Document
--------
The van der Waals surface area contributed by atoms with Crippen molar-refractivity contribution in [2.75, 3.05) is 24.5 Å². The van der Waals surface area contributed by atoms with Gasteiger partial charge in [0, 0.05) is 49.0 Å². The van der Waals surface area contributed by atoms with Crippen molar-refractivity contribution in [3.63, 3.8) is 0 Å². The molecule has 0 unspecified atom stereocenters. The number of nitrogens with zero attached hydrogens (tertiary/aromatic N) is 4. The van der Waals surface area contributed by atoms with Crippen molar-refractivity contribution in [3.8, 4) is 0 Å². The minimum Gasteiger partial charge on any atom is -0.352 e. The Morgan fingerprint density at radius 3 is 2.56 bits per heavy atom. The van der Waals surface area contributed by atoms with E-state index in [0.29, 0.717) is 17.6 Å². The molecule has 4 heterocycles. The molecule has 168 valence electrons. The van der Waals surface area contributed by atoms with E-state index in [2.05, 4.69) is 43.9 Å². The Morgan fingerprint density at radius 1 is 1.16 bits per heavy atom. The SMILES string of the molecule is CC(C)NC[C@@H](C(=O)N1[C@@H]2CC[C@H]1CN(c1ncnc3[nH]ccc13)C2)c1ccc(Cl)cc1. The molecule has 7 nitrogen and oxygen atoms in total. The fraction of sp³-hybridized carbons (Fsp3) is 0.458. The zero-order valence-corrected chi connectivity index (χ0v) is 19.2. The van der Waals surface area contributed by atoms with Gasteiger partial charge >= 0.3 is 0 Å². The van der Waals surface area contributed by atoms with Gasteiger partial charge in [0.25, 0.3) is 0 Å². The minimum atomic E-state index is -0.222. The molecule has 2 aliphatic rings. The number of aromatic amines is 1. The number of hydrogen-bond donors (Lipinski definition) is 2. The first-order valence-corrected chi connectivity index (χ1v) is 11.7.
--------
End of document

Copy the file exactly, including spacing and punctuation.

The van der Waals surface area contributed by atoms with Crippen molar-refractivity contribution in [2.75, 3.05) is 24.5 Å². The van der Waals surface area contributed by atoms with Gasteiger partial charge in [0, 0.05) is 49.0 Å². The van der Waals surface area contributed by atoms with Crippen molar-refractivity contribution in [3.63, 3.8) is 0 Å². The molecule has 0 unspecified atom stereocenters. The number of nitrogens with zero attached hydrogens (tertiary/aromatic N) is 4. The van der Waals surface area contributed by atoms with Crippen molar-refractivity contribution in [3.8, 4) is 0 Å². The minimum Gasteiger partial charge on any atom is -0.352 e. The Morgan fingerprint density at radius 3 is 2.56 bits per heavy atom. The van der Waals surface area contributed by atoms with E-state index in [0.29, 0.717) is 17.6 Å². The molecule has 4 heterocycles. The molecule has 168 valence electrons. The van der Waals surface area contributed by atoms with E-state index in [2.05, 4.69) is 43.9 Å². The Morgan fingerprint density at radius 1 is 1.16 bits per heavy atom. The SMILES string of the molecule is CC(C)NC[C@@H](C(=O)N1[C@@H]2CC[C@H]1CN(c1ncnc3[nH]ccc13)C2)c1ccc(Cl)cc1. The molecule has 7 nitrogen and oxygen atoms in total. The fraction of sp³-hybridized carbons (Fsp3) is 0.458. The zero-order valence-corrected chi connectivity index (χ0v) is 19.2. The van der Waals surface area contributed by atoms with Gasteiger partial charge >= 0.3 is 0 Å². The van der Waals surface area contributed by atoms with Gasteiger partial charge in [0.25, 0.3) is 0 Å². The minimum atomic E-state index is -0.222. The molecule has 2 aliphatic rings. The number of aromatic amines is 1. The number of hydrogen-bond donors (Lipinski definition) is 2. The first-order valence-corrected chi connectivity index (χ1v) is 11.7.